Child Custody Laws in the State of Tennessee for a 12-Year-Old

By Wayne Thomas

Establishing a custody arrangement is a required step for all divorces involving minor children. Under Tennessee law, a court must determine custody according to the best interests of the child. Understanding how the child's age can influence custody decisions and his best interests can help remove some of the confusion for both you and your 12-year-old.

Types of Custody

Establishing custody of any child in Tennessee involves both legal and physical custody components, regardless of his age. Legal custody refers to which parent makes major life decisions for your child. School choice, medical treatment, and church affiliation would be typical examples of decisions made by a parent with legal custody of a preteen. Physical custody refers to where the child sleeps most of the time. The parent with physical custody makes day-to-day decisions, such as when the child eats, sees friends, and does homework. Both types of custody can be shared between parents, or one parent can be awarded sole custody.

Factors Considered

Tennessee's best interests of the child doctrine requires that a judge consider several factors when deciding custody. One of these factors is the preference of a child 12 or older. Additional factors include the mental and physical health of both parents, the child's home, school and community record, and whether there has been any physical or emotional abuse in the family. No single factor is given more or less weight than the others. For example, even if your child is adamant that she prefers to live entirely with you, a judge might award shared custody or sole custody to his other parent if he finds there's a problem with your ability to care for the child.

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If one parent is awarded sole physical custody, the other parent will generally receive visitation time. This is based on the rationale that frequent and continuing contact with both parents is in your child's best interests. However, visitation may be limited or denied in cases where the emotional or physical safety of the child might be endangered. In these cases, the court has the option of ordering supervised visitation if it appears that the presence of a third party during visitation times would minimize the risk of harm to the child.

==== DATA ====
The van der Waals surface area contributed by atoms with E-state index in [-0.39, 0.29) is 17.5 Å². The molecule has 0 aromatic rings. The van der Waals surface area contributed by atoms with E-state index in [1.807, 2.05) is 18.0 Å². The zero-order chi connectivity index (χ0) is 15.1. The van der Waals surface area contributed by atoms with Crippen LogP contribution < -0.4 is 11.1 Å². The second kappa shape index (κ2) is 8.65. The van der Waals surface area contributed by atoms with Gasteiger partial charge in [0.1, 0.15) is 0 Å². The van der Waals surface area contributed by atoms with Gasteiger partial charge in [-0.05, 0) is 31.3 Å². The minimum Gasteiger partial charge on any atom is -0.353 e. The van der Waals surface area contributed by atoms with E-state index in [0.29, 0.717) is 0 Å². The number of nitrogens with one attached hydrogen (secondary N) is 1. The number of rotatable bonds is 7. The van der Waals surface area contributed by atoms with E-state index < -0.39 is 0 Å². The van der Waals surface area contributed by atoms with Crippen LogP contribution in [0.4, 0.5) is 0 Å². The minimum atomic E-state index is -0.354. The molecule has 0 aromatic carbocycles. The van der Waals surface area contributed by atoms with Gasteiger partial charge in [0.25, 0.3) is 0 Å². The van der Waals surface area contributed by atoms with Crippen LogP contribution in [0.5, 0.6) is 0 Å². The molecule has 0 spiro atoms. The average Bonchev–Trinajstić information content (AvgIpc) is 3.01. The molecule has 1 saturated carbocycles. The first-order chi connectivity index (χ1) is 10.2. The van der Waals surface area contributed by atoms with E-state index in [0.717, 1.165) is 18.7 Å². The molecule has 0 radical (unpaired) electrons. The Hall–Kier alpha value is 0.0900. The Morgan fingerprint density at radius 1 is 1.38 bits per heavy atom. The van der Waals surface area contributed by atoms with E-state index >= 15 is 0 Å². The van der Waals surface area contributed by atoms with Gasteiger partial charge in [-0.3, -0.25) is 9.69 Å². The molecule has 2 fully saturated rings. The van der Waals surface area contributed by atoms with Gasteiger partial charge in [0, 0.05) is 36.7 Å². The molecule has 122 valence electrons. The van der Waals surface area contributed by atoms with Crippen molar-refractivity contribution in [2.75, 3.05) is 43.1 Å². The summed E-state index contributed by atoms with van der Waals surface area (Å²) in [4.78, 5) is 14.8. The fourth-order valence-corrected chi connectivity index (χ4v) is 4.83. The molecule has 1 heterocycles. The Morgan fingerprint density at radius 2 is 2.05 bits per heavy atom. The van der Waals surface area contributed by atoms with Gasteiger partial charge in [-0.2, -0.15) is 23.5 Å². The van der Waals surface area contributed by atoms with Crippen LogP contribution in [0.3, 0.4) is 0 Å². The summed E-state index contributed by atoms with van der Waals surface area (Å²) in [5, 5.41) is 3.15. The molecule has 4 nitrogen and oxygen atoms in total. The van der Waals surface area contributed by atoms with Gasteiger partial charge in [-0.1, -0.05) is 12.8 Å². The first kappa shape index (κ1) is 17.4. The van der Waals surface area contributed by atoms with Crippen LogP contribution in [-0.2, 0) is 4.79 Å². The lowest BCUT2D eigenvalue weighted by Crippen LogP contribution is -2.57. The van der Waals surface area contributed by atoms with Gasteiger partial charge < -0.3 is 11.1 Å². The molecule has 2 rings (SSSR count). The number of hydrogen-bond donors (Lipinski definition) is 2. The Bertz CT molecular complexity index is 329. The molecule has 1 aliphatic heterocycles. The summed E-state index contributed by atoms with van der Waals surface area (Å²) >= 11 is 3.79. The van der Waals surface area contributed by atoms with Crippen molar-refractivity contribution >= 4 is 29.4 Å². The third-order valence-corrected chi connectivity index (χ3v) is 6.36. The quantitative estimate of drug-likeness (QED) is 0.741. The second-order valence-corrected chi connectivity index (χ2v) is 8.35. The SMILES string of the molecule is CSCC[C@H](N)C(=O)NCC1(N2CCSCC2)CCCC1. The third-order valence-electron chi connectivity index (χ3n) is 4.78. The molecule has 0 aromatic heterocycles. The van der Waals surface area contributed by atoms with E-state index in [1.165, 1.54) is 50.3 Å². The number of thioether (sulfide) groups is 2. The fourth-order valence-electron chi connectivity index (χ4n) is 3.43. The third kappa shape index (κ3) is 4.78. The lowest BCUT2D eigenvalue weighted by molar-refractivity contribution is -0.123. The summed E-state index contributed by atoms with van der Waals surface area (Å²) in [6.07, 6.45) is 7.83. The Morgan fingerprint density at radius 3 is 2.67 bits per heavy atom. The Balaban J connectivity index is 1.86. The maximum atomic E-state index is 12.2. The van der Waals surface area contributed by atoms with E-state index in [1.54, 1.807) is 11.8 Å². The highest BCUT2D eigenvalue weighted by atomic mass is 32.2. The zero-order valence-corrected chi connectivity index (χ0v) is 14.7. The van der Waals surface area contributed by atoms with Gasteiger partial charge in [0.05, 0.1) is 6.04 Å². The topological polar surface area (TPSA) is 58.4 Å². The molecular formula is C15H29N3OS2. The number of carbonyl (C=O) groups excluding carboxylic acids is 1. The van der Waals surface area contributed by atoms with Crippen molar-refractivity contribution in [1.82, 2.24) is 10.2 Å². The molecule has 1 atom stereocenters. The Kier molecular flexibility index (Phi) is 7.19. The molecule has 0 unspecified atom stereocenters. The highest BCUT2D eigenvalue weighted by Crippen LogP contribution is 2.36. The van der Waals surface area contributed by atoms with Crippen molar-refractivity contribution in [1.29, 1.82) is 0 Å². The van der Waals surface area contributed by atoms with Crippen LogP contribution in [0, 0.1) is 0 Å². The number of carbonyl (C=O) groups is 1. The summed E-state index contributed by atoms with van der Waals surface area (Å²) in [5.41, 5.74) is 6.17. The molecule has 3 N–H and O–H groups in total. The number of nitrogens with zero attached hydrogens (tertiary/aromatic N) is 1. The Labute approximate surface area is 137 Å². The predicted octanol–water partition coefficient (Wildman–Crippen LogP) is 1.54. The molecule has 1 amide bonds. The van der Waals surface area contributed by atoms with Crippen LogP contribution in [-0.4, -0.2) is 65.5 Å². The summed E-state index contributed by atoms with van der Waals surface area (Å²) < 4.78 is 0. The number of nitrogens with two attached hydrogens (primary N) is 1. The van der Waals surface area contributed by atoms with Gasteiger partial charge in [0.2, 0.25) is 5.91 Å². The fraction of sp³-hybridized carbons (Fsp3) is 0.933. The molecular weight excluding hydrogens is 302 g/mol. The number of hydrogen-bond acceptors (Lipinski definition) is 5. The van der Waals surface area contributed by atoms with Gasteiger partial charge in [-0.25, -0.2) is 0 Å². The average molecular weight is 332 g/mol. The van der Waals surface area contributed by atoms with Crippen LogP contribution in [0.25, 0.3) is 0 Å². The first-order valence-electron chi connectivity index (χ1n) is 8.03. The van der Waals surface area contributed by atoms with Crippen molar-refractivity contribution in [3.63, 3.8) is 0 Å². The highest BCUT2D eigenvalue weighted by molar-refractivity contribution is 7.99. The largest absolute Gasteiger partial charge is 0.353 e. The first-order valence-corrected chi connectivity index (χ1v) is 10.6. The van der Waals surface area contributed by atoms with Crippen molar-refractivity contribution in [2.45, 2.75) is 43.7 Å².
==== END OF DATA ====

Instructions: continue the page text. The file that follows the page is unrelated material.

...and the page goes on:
In order to modify a custody order in Tennessee, the law requires that a material change in circumstances must have occurred. Just as with the initial custody terms included in your divorce decree, courts will only modify a custody arrangement if the judge finds that it is in your child's best interest. Consistency is important to preteen children, so the court will only grant modifications in limited cases. An example might be a pattern of deliberate interference with your parenting time by your spouse, or if a parent has become abusive toward the child. After the court has determined that a change has occurred, the judge will then revisit the best interest factors and consider your child's preference. If it can be demonstrated that you are in a better position to care for the child's needs, custody will be modified.

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How Old Must a Minor Be in Kentucky Before He Has a Say in Custody & Visitation?


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Shared Custody Agreements

In the past, most custody arrangements granted primary custody to mothers, giving only a few days of visitation to fathers. Recognizing the importance of promoting both parents' ongoing involvement with their children, however, many states now favor some form of shared custody. Shared custody arrangements can be ordered by a judge or agreed to by the parents, and they may be structured in a variety of ways.

What Gives You the Upper Hand for Custody?

Although each stage of a divorce can involve conflict, custody disputes have the potential to become the most emotional. However, in all states, the best interests of the child always take precedence over the wishes of the parents. Knowing the circumstances under which a judge may be more inclined to award you with greater parental rights will help you best prepare for your custody case.

How Can I Get Custody if My Ex-Wife Has Been Married Four Times?

Courts recognize a parent’s right to move on after divorce, so remarriage in itself is not usually a cause for custody modification -- even if your ex has done it three times since the two of you parted ways. However, a substantial change of circumstance is an acceptable reason to petition the court for a custody change. Depending on how your ex’s most recent marriage affects your child, this might be sufficient reason to ask a judge to give you custody.

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